On January 2, 1986, Hoo moved to dismiss the indictment against him. He claimed, inter alia, that the government's delay in filing the indictment was prejudicial and violative of due process because it had caused him to lose procedural rights under the JDA. The district court held that Hoo did not have an absolute right to the procedural protections of the JDA because the statute did not require that prosecutions for acts of juvenile delinquency be initiated before the defendant's twenty-first birthday. United States v. Wai Ho Tsang, 632 F. Supp. 1336, 1339 (S.D.N.Y. 1986). Nevertheless, the court held that "were it to be established that the delay was due to 'unjustifiable Government conduct,' . . . or illegitimate prosecutorial motives," the preindictment delay would constitute a violation of Hoo's due process rights. Id. (citations omitted).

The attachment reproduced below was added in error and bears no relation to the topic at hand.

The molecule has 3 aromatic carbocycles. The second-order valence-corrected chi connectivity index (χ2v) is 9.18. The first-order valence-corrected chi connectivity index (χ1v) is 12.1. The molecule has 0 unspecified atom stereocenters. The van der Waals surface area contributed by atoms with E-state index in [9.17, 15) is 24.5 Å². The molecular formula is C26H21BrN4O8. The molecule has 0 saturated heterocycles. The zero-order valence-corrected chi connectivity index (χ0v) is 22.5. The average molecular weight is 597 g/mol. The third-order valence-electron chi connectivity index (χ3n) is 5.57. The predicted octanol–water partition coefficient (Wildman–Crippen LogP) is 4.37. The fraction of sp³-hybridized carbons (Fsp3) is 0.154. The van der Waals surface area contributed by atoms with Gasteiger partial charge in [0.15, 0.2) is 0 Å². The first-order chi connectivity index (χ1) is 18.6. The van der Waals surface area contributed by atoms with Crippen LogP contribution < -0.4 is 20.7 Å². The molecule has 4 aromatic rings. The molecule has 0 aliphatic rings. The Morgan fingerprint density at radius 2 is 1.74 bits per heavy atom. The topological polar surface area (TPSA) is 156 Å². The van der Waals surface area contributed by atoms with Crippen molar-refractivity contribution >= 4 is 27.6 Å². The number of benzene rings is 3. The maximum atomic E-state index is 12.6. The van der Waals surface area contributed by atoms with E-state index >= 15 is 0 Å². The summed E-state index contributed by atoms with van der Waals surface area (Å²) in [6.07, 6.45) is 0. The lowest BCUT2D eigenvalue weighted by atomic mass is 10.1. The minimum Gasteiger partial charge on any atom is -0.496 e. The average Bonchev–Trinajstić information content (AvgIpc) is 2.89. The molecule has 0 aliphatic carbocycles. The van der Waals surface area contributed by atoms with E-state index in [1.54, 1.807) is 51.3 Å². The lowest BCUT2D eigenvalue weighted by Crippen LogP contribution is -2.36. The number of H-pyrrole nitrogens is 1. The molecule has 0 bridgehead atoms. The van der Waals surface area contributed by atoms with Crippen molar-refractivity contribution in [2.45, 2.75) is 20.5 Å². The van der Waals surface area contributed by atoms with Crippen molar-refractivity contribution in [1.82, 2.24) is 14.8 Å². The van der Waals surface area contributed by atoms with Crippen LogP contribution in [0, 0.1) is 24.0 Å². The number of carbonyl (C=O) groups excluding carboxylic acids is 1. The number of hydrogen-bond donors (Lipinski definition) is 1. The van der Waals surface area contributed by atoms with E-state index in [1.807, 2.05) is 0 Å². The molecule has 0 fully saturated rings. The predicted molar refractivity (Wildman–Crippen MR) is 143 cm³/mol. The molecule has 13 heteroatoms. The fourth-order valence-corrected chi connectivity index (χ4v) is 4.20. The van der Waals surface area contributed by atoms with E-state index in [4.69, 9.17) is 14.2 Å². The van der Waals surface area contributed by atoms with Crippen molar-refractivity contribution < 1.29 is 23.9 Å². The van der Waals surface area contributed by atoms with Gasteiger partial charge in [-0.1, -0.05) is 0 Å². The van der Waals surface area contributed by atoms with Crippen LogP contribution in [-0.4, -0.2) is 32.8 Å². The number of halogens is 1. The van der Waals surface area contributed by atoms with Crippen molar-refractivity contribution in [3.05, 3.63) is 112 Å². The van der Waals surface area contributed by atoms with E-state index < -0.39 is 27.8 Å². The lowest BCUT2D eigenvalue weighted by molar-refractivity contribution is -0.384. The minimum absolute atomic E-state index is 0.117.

Accordingly, the court held a hearing to determine the reasons for government's delay in filing the indictment. The sole witness, Special Assistant United States Attorney Nancy E. Ryan, testified that the government had begun its investigation of the Ghost Shadows in April 1982 and had begun presenting evidence to a federal grand jury in January 1984. She also stated that from the outset of its investigation, the government had been aware of Hoo's criminal activities. Nevertheless, she testified that the government had been unable to obtain "the most important evidence against him" -- evidence of Hoo's participation in the murder of Puk Chui -- until December 13, 1984, the day before Hoo's twenty-first birthday. She further testified that, although she had at one point discussed with other prosecutors the general effect that the Juvenile Delinquency Act might have on the case, she did not realize until approximately December 19, 1984 that Hoo had just reached the age of twenty-one. Finally, she stated that the government had not sought a tactical advantage over Hoo by delaying the filing of the indictment.